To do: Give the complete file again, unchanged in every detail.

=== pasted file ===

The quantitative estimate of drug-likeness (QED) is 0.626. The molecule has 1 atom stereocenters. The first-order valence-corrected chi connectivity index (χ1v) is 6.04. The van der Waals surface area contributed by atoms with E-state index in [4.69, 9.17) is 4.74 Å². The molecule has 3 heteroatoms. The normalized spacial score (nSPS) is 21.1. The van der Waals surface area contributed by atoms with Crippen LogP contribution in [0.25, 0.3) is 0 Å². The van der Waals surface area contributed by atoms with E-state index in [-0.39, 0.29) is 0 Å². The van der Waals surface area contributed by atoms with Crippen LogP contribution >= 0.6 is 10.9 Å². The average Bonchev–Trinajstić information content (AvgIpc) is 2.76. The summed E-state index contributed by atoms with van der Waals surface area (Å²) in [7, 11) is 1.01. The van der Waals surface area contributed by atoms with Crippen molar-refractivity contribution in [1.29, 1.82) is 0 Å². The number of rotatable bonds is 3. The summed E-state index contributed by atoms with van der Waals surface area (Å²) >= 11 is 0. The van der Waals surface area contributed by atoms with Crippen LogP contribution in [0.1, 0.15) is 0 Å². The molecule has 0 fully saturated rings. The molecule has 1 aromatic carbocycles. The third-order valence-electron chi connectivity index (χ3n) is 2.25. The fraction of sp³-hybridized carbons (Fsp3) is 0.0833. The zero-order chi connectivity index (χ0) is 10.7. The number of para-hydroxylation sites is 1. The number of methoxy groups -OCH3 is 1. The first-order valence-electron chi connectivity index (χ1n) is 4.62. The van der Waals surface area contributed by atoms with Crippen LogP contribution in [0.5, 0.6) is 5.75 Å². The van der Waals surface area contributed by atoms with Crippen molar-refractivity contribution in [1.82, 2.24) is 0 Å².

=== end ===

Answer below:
The quantitative estimate of drug-likeness (QED) is 0.626. The molecule has 1 atom stereocenters. The first-order valence-corrected chi connectivity index (χ1v) is 6.04. The van der Waals surface area contributed by atoms with E-state index in [4.69, 9.17) is 4.74 Å². The molecule has 3 heteroatoms. The normalized spacial score (nSPS) is 21.1. The van der Waals surface area contributed by atoms with Crippen LogP contribution in [0.25, 0.3) is 0 Å². The van der Waals surface area contributed by atoms with E-state index in [-0.39, 0.29) is 0 Å². The van der Waals surface area contributed by atoms with Crippen LogP contribution >= 0.6 is 10.9 Å². The average Bonchev–Trinajstić information content (AvgIpc) is 2.76. The summed E-state index contributed by atoms with van der Waals surface area (Å²) in [7, 11) is 1.01. The van der Waals surface area contributed by atoms with Crippen molar-refractivity contribution in [1.29, 1.82) is 0 Å². The number of rotatable bonds is 3. The summed E-state index contributed by atoms with van der Waals surface area (Å²) >= 11 is 0. The van der Waals surface area contributed by atoms with Crippen LogP contribution in [0.1, 0.15) is 0 Å². The molecule has 0 fully saturated rings. The molecule has 1 aromatic carbocycles. The third-order valence-electron chi connectivity index (χ3n) is 2.25. The fraction of sp³-hybridized carbons (Fsp3) is 0.0833. The zero-order chi connectivity index (χ0) is 10.7. The number of para-hydroxylation sites is 1. The number of methoxy groups -OCH3 is 1. The first-order valence-electron chi connectivity index (χ1n) is 4.62. The van der Waals surface area contributed by atoms with Crippen LogP contribution in [0.5, 0.6) is 5.75 Å². The van der Waals surface area contributed by atoms with Crippen molar-refractivity contribution in [1.82, 2.24) is 0 Å².